It works as an action movie, a comedy and a superhero flick, remembering to be a stand-alone feature first and an “in-joke wink-wink”-er second.
– Scott Mendelson, Forbes

The way the filmmakers handle the new team is inspired; truly, it’s the most original thing in a movie like this in maybe ever.
– Bill Goodykoontz, Arizona Republic

Not having to constantly prove Deadpool’s edginess allows Deadpool 2 to develop a stronger story, which proves to be its greatest asset.
– Alex Abad-Santos, Vox

The involvement of [Celine] Dion, whose mournful, actually-good “Ashes” serves as the James Bond-esque Deadpool 2 theme song, is a welcome stroke of genius.
– Jen Yamato, Los Angeles Times


 What are the big complaints?

The film’s more serious moments drag a bit – we don’t need a Deadpool with emotional issues any more than we’d need a Batman who does slapstick.
Stephen Whitty, New York Daily News

If Deadpool 2 flounders at all, it’s in the poor execution of a clichéd (and sexist) comic book hero trope in the film’s first act.
Molly Freeman, ScreenRant

Deadpool 2 wants to be the thumb in the eye of the rest of the superhero blockbuster scene… [but] it is one of those hyper-bankable superhero blockbusters.
Susana Polo, Polygon

[It] uses its self-aware irreverence to perform the kind of brand extension and franchise building it pretends to lampoon.
A.O. Scott, New York Times

The film missed a huge opportunity by not recasting [T.J.] Miller’s role of Weasel.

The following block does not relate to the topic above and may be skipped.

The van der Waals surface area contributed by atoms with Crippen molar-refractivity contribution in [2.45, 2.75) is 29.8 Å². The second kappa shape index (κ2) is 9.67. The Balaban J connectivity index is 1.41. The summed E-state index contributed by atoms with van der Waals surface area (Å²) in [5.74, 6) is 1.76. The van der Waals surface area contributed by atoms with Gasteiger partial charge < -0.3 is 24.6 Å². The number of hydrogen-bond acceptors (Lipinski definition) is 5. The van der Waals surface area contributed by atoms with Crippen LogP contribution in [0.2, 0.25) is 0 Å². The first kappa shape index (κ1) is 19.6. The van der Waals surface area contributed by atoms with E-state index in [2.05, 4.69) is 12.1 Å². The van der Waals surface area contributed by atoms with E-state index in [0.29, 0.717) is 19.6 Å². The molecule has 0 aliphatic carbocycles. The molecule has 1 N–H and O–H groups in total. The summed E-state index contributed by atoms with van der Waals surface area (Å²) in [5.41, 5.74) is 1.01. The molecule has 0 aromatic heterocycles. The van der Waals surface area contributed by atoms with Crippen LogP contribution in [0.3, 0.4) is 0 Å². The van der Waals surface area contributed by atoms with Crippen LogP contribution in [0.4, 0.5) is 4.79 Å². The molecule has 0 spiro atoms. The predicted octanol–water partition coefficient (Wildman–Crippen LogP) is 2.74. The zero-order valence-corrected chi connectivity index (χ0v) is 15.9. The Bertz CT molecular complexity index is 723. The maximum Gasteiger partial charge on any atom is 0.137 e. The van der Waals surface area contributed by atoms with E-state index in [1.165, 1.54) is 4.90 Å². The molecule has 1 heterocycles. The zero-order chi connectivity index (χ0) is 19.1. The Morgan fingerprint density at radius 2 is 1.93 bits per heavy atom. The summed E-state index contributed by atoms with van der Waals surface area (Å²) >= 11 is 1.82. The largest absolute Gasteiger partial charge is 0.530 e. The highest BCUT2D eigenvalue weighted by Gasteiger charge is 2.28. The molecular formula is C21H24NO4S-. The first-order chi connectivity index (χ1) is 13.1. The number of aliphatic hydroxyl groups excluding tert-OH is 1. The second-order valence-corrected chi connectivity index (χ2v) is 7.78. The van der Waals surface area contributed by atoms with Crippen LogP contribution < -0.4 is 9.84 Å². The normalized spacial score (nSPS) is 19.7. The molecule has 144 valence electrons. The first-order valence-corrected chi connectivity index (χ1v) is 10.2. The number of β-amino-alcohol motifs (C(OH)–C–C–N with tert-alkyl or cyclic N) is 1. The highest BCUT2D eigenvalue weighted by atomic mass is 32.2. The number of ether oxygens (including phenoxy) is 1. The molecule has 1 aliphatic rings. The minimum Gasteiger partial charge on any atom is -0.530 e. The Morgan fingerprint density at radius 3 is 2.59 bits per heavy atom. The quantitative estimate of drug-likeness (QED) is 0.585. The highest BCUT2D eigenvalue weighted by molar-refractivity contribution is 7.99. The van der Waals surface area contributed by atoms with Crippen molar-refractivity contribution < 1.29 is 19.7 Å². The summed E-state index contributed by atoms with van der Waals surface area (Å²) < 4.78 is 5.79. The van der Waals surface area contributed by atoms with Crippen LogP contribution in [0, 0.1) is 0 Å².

Danielle Solzman, Solzy at the Movies


Do we need to stay past the credits?

Deadpool 2 has the best closing-credits sequence in superhero-film history… Do not, under any circumstances, leave the theater when those end titles start playing.
– Michael Gingold, Birth.Movies.Death.

Although every die-hard superhero fan stays for the post-credits scenes, nobody should even think of missing these. The last few minutes in this film are the funniest Marvel moments ever.
Stephen Whitty, New York Daily News

There are a few mid-credit scenes that are very important and not-to-miss. These may be among the best ever in any Marvel film!… These credits are going to have a lot of people talking… Trust me, you don’t want to miss them!
Danielle Solzman, Solzy at the Movies

The film also makes up plenty of ground with an excellent post-credits scene that — despite me not liking this instalment — makes me optimistic for what a part three could look like.
Mark Daniell, Toronto Sun


Is this the comic book movie we need right now?

As a diverting slice of popcorn escapism, it acts as a nice antidote to the grim Infinity War.
Rodrigo Perez, The Playlist

The perfect Avengers antidote.
Stephen Whitty, New York Daily News

It’s the perfect counter-programming for Infinity War.
Vince Mancini, FilmDrunk

[It’s] a refreshing superheroic counterpoint to the likes of Avengers: Infinity War or Justice League.
John Nugent, Empire Magazine

It’s still more fun if far less culturally significant than Black Panther.
Roger Moore, Movie Nation

If there’s one area in which Deadpool 2 goes to unexplored territory for the Marvel movies, it’s by giving us a non-enigmatic, canonically queer superhero: two of them, actually.
Alonso Duralde, The Wrap


Deadpool 2 opens everywhere this Friday, May 18. Read all the reviews for it here.